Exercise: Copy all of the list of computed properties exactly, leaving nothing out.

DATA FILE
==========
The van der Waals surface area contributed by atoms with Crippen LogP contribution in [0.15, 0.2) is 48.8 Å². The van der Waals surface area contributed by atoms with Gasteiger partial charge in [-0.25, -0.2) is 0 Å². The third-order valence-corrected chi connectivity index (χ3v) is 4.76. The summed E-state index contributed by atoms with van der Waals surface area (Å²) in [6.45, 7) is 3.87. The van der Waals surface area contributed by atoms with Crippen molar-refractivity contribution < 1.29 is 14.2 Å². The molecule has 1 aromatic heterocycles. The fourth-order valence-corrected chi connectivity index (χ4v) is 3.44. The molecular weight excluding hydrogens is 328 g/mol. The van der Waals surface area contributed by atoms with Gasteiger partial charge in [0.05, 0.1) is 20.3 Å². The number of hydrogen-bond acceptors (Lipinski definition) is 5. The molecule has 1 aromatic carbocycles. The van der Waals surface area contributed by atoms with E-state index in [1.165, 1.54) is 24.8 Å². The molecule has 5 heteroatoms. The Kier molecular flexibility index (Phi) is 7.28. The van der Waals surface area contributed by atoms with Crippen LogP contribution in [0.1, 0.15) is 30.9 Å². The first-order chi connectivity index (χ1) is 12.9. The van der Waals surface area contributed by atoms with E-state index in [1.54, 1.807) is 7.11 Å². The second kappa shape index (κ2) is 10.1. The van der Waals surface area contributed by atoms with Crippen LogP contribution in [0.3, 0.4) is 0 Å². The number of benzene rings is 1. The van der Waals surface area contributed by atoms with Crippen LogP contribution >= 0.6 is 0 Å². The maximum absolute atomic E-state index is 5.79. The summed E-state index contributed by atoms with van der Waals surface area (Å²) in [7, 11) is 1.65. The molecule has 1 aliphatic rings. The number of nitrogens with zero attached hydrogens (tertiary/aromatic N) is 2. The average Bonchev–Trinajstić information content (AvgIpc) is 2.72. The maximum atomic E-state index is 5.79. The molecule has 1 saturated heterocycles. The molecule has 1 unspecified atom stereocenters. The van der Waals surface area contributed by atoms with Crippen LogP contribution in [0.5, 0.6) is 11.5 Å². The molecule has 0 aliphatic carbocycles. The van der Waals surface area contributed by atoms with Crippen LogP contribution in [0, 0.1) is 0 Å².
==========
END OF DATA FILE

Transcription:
The van der Waals surface area contributed by atoms with Crippen LogP contribution in [0.15, 0.2) is 48.8 Å². The van der Waals surface area contributed by atoms with Gasteiger partial charge in [-0.25, -0.2) is 0 Å². The third-order valence-corrected chi connectivity index (χ3v) is 4.76. The summed E-state index contributed by atoms with van der Waals surface area (Å²) in [6.45, 7) is 3.87. The van der Waals surface area contributed by atoms with Crippen molar-refractivity contribution < 1.29 is 14.2 Å². The molecule has 1 aromatic heterocycles. The fourth-order valence-corrected chi connectivity index (χ4v) is 3.44. The molecular weight excluding hydrogens is 328 g/mol. The van der Waals surface area contributed by atoms with Gasteiger partial charge in [0.05, 0.1) is 20.3 Å². The number of hydrogen-bond acceptors (Lipinski definition) is 5. The molecule has 1 aromatic carbocycles. The van der Waals surface area contributed by atoms with E-state index in [1.165, 1.54) is 24.8 Å². The molecule has 5 heteroatoms. The Kier molecular flexibility index (Phi) is 7.28. The van der Waals surface area contributed by atoms with Crippen LogP contribution in [0.1, 0.15) is 30.9 Å². The first-order chi connectivity index (χ1) is 12.9. The van der Waals surface area contributed by atoms with E-state index in [1.54, 1.807) is 7.11 Å². The second kappa shape index (κ2) is 10.1. The van der Waals surface area contributed by atoms with Crippen LogP contribution in [0.3, 0.4) is 0 Å². The number of benzene rings is 1. The van der Waals surface area contributed by atoms with Crippen LogP contribution >= 0.6 is 0 Å². The maximum absolute atomic E-state index is 5.79. The summed E-state index contributed by atoms with van der Waals surface area (Å²) in [7, 11) is 1.65. The molecule has 1 aliphatic rings. The number of nitrogens with zero attached hydrogens (tertiary/aromatic N) is 2. The average Bonchev–Trinajstić information content (AvgIpc) is 2.72. The maximum atomic E-state index is 5.79. The molecule has 1 saturated heterocycles. The molecule has 1 unspecified atom stereocenters. The van der Waals surface area contributed by atoms with Crippen LogP contribution in [0.5, 0.6) is 11.5 Å². The molecule has 0 aliphatic carbocycles. The van der Waals surface area contributed by atoms with Crippen LogP contribution in [0, 0.1) is 0 Å².